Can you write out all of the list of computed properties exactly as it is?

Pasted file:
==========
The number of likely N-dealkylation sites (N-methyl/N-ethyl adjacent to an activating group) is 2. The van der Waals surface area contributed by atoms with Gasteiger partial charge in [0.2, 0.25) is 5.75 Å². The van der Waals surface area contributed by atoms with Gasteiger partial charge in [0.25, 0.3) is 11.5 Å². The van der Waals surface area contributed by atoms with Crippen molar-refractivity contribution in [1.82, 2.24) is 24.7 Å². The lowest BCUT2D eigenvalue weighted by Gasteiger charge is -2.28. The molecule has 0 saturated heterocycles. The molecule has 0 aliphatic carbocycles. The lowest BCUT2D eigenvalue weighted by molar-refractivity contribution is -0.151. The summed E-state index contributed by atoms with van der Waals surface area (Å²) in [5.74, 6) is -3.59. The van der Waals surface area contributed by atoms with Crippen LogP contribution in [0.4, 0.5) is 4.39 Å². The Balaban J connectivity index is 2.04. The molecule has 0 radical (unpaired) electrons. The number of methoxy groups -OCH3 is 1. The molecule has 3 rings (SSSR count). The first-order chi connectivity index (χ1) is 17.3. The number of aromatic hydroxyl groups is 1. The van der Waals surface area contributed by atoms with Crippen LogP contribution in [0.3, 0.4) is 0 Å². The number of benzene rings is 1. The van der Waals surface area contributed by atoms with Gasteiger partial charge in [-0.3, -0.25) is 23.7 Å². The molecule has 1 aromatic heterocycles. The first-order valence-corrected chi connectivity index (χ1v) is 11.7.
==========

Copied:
The number of likely N-dealkylation sites (N-methyl/N-ethyl adjacent to an activating group) is 2. The van der Waals surface area contributed by atoms with Gasteiger partial charge in [0.2, 0.25) is 5.75 Å². The van der Waals surface area contributed by atoms with Gasteiger partial charge in [0.25, 0.3) is 11.5 Å². The van der Waals surface area contributed by atoms with Crippen molar-refractivity contribution in [1.82, 2.24) is 24.7 Å². The lowest BCUT2D eigenvalue weighted by Gasteiger charge is -2.28. The molecule has 0 saturated heterocycles. The molecule has 0 aliphatic carbocycles. The lowest BCUT2D eigenvalue weighted by molar-refractivity contribution is -0.151. The summed E-state index contributed by atoms with van der Waals surface area (Å²) in [5.74, 6) is -3.59. The van der Waals surface area contributed by atoms with Crippen LogP contribution in [0.4, 0.5) is 4.39 Å². The Balaban J connectivity index is 2.04. The molecule has 0 radical (unpaired) electrons. The number of methoxy groups -OCH3 is 1. The molecule has 3 rings (SSSR count). The first-order chi connectivity index (χ1) is 17.3. The number of aromatic hydroxyl groups is 1. The van der Waals surface area contributed by atoms with Crippen LogP contribution in [0.3, 0.4) is 0 Å². The number of benzene rings is 1. The van der Waals surface area contributed by atoms with Gasteiger partial charge in [-0.3, -0.25) is 23.7 Å². The molecule has 1 aromatic heterocycles. The first-order valence-corrected chi connectivity index (χ1v) is 11.7.